3. The Eyre Affair-Jasper Fforde: This book convinced me that there were other people who had literary based humor outside of my family. It is set in an alternate universe where jumping into books is possible.
  4. A Tree Grows in Brooklyn-Betty Smith: Francie Nolan and I could not live more separate lives. I grew up in a little bubble of suburbia and Francie grew up of the slums of Brooklyn. But I could read this a thousand times and I still cry every time. Though I grew up wanting to be Emma Woodhouse, I think I’m really much more like Francie Nolan. And I think this mother-daughter relationships is the most realistic ever written.
  5. Little Women-Louisa May Alcott: I haven’t read this book in years because I thought it was the greatest novel ever for the time I was 7 to about 14 and I’m so afraid I’m going to go back and reading it. I was a vegetarian for eight year because Louisa May Alcott didn’t eat meat, so that’s a pretty big influence. Plus Jo March is probably the reason I’m an English major. This book was the first “classic” I read and after it, I read a ridiculous amount of Victorian novels from both sides of the ocean. Thus I read Austen, Charlotte and Emily Bronte and Dickens a lot earlier than I would have in school. And if you don’t want to be an English major after Jane Eyre or Wuthering Heights then I don’t think there is much hope for you.
  6. Bunnicula by I don’t know who-This book did not influence me because it was so good, more because it was so bad. This was the first book I ever was supposed to read for school that I didn’t. And with that, I realized that not all teachers were good and kind and smart. Because when Mrs. Johnson chose this idiotic book, I knew she was not looking for my best interest as a 4th grade student.
  7. One Hundred Years of Solitude by Gabriel Garcia Marquez-When I picked this out I knew it would challenge me. This book is probably the most cited as the greatest book of all time, and I knew I wanted to read but it is flat out hard. But it also opened me up to the world of Magic Realism that I absolutely adore. And after I read this, Garcia’s short stories were a lot less intimidating.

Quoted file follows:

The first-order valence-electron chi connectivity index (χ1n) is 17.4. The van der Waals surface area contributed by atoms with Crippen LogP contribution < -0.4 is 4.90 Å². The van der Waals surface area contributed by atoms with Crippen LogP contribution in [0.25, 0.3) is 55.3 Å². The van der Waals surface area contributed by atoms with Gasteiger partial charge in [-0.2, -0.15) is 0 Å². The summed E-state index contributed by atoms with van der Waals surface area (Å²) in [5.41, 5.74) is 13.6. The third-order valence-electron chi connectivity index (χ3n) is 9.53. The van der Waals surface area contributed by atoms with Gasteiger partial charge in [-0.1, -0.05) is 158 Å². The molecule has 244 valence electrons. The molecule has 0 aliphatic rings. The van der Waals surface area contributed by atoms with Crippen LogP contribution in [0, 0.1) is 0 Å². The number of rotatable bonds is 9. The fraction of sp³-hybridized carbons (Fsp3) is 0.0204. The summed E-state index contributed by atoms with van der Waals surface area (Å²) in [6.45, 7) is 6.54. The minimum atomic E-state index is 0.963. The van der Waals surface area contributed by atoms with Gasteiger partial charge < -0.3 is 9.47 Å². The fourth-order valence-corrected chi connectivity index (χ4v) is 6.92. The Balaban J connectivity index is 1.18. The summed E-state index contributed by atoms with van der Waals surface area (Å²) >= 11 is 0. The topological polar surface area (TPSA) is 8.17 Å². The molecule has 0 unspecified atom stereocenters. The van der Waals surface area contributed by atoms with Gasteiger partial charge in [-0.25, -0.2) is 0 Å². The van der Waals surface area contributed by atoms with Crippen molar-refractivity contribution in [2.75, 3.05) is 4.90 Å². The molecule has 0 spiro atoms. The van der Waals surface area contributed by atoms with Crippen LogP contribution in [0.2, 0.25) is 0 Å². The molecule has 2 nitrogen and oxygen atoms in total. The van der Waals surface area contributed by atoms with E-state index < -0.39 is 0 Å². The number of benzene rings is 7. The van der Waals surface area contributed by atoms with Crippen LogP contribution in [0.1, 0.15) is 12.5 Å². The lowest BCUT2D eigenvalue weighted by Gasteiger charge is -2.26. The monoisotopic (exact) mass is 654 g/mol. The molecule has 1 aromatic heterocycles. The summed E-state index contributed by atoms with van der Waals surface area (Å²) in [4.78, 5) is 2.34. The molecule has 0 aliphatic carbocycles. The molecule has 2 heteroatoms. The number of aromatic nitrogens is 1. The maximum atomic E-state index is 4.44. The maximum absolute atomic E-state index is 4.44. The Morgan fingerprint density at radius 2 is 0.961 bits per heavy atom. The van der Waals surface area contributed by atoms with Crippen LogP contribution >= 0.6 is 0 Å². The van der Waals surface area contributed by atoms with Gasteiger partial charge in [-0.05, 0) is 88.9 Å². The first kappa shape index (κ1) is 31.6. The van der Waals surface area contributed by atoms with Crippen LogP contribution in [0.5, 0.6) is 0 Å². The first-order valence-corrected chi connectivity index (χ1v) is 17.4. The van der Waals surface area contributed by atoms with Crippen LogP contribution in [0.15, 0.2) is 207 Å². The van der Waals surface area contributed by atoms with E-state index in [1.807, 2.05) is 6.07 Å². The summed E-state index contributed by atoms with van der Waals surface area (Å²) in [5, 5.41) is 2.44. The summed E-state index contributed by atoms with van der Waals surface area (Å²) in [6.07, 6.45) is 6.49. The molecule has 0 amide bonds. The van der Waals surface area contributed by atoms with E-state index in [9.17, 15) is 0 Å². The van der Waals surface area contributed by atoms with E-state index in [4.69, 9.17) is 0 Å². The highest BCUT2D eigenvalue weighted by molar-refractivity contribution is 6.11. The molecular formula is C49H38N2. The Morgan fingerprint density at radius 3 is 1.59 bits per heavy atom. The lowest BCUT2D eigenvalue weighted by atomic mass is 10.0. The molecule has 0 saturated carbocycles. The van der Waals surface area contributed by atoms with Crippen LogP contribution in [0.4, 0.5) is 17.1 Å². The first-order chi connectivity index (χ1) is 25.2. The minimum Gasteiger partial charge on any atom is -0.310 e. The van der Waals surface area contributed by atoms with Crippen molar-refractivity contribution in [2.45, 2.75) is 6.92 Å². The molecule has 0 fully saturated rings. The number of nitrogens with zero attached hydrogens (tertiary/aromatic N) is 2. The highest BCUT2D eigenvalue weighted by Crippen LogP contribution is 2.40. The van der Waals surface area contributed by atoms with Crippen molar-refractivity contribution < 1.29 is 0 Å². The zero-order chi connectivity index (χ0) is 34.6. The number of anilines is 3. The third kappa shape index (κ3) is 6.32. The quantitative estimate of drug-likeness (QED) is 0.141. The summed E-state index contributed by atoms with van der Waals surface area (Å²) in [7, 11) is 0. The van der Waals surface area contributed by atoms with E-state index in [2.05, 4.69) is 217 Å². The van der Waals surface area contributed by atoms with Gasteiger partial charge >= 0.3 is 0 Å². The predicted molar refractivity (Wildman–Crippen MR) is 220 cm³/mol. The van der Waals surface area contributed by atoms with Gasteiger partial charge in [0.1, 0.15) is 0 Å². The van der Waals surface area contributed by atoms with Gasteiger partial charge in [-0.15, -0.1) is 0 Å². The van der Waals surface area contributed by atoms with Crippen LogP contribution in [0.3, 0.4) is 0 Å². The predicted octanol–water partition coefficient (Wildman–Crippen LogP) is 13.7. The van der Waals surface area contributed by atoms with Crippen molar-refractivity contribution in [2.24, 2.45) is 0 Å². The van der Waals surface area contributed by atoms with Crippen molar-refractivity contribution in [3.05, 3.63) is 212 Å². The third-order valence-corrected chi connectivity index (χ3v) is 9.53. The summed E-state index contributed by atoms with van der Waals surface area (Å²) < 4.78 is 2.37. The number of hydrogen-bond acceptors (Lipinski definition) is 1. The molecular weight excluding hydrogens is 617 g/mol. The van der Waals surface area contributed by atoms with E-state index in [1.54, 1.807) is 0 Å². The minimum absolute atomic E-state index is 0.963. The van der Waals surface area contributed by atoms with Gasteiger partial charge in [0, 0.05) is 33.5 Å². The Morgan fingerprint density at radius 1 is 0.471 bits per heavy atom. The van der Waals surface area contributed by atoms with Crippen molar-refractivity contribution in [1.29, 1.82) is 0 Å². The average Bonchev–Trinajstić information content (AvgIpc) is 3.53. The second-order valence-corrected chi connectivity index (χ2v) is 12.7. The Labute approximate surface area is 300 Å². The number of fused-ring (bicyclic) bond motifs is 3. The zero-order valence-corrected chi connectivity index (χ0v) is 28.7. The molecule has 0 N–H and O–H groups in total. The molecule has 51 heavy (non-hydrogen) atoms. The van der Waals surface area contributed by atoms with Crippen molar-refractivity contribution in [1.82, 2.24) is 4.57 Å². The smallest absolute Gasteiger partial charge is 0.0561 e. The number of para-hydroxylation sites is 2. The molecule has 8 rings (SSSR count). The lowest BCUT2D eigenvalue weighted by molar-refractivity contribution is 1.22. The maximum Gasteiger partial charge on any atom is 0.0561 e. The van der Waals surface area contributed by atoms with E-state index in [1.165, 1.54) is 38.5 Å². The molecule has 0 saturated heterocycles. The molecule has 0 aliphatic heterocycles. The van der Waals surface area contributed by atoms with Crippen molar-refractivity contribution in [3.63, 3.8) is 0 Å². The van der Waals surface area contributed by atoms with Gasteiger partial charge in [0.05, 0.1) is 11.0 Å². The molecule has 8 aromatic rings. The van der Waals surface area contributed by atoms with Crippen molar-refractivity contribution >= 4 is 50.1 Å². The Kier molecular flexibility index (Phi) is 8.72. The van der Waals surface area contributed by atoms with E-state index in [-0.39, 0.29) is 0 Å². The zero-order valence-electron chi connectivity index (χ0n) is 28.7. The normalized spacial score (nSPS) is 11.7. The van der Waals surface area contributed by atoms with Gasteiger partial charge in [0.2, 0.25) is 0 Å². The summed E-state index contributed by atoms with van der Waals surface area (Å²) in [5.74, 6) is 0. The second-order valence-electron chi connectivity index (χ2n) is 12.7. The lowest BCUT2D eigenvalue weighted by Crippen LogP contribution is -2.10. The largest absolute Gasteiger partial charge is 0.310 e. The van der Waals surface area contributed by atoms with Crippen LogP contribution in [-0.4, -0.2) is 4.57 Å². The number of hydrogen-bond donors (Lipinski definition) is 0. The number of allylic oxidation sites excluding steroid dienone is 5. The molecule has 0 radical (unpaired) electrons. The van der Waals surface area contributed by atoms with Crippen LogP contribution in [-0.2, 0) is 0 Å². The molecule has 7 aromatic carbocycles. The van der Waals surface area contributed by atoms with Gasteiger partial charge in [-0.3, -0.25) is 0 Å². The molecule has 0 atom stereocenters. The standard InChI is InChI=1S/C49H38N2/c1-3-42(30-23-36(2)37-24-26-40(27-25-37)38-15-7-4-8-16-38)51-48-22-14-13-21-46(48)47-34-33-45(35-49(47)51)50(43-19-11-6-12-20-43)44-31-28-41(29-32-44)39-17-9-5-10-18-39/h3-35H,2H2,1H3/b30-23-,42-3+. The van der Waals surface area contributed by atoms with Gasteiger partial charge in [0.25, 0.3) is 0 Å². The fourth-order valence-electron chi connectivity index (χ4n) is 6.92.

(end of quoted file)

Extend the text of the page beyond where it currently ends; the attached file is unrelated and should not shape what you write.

8. Mrs. Dalloway by Virginia Woolf: I have a somewhat destructive relationship with Virginia Woolf. If I read her when I’m depressed, I get more depressed. But never has an author so captured what I know bipolar feels like. Except maybe the screenwriters for M*A*S*H. I love Virginia Woolf’s novels so much, but this one is my absolute favorite because I feel all the characters are just different manifestations of a single, bipolar woman. The banner on my blog is actually cropped from the Vanessa Bell (Virginia’s sister) cover of Mrs. Dalloway. And because of this book I love Bloomsbury!
  9. Selected Poems of W.H. Auden by W.H. Auden: The book I carry with me always. I love Auden’s poetry so much, I’m convinced he is completely underrated and in the shadow of T.S. Eliot because he is. I cry just because it is so beautiful.
  10. “Whoso List to Hunt”-Thomas Wyatt: But I wouldn’t have that reaction with this sonnet which we read in my AP Literature class. Before this poem, I was super intimated by poetry except for like lyric, Romantic stuff that is full of pretty simple images, like Wordsworth. This poem no one in my class could figure out, including me, but I looked at the text and looked at the words and I figured it out. And I think that feeling of figuring out what an author has down in a novel or a poem is the greatest in the world, and that’s probably why I am an English major because I am always chasing that “a-ha” feeling I get when I find something new in a book or a poem.

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newspapermen in film

Examples of people working in one medium that is being eaten by another.

You know how women whose fathers are doctors always have a thing for doctors? I guess I’m kind of that for newspapermen. I love movies when you can see a newsroom. They always look so exciting. I’m on the newspaper at Agnes Scott, and it isn’t exactly hectic or hard-hitting. But I love it. And I love the way old movies make newspapermen appear as angels of justice and words. But they are also sassy. and nearly always the good guys. Except maybe Citizen Kane. but he is a publishing giant, not really a journalist, per se.

Number one all time favorite newspaper movie? His Girl Friday. Rosalind Russel is the perfect Howard Hawkes heroine and has the best hats ever. As well as 1. gets the story before the bumbling, poker-playing, lazy journalist. 2 makes dirty jokes “shot him in the ads”…”no, ADS” 3. runs after the story, literally, in five inch heels. She is wonderful. Then there is Cary Grant as Walter Burns. He is suave, controlling, manipulative, but only in the sweetest way ever. This movie is also not copyrighted for some reason. So it is on TV all the time. And is now available on instaplay on Netflix and Fancast.

Another oldie, but a goodie: It Happened One Night. Doesn’t take place in a newsroom at all, much less exclusively like His Girl Friday which I believe has a total of three or four scenes that are not in a newsroom/newspaper headquarters. But Clark Gable as a newspaper man and Claudette Colbert as an heiress before they weren’t all cray-crazy? Delicious and witty. Also the ultimate road trip movie. Actually that may be The Grapes of Wrath or Little Miss Sunshine [really the same thing] but those are a bit of a downer. TGoW more so. But It Happened One Night is uplifting and portrays a lovely love/hate relationship between journalist and editor.

Anything with Superman. So Bruce Wayne and Peter Parker don’t always have the best relationship with the press. But Clark Kent IS the press. That is pretty badass.

A more serious movie, All the President’s Men, definitely the best movie about newspaper ever. Also the best/worst political scandal to be uncovered by newspaper. Plus Robert Redford-yum.